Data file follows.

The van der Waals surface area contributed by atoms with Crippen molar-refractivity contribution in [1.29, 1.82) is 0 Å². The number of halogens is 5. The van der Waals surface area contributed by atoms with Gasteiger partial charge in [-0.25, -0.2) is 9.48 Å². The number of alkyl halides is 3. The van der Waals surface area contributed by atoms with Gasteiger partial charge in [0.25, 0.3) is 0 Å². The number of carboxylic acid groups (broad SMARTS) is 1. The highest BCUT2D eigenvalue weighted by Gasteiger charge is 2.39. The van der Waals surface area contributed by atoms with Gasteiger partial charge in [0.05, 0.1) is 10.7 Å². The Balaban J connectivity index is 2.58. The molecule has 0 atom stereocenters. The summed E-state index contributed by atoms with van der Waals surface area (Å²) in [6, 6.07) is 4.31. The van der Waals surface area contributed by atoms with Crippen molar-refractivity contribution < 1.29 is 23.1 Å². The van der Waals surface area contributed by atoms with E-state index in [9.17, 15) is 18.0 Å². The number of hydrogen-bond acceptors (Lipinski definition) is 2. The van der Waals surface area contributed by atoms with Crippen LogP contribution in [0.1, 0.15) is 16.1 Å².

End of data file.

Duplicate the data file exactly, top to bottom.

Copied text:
The van der Waals surface area contributed by atoms with Crippen molar-refractivity contribution in [1.29, 1.82) is 0 Å². The number of halogens is 5. The van der Waals surface area contributed by atoms with Gasteiger partial charge in [-0.25, -0.2) is 9.48 Å². The number of alkyl halides is 3. The van der Waals surface area contributed by atoms with Gasteiger partial charge in [0.25, 0.3) is 0 Å². The number of carboxylic acid groups (broad SMARTS) is 1. The highest BCUT2D eigenvalue weighted by Gasteiger charge is 2.39. The van der Waals surface area contributed by atoms with Gasteiger partial charge in [0.05, 0.1) is 10.7 Å². The Balaban J connectivity index is 2.58. The molecule has 0 atom stereocenters. The summed E-state index contributed by atoms with van der Waals surface area (Å²) in [6, 6.07) is 4.31. The van der Waals surface area contributed by atoms with Crippen molar-refractivity contribution < 1.29 is 23.1 Å². The van der Waals surface area contributed by atoms with E-state index in [9.17, 15) is 18.0 Å². The number of hydrogen-bond acceptors (Lipinski definition) is 2. The van der Waals surface area contributed by atoms with Crippen LogP contribution in [0.1, 0.15) is 16.1 Å².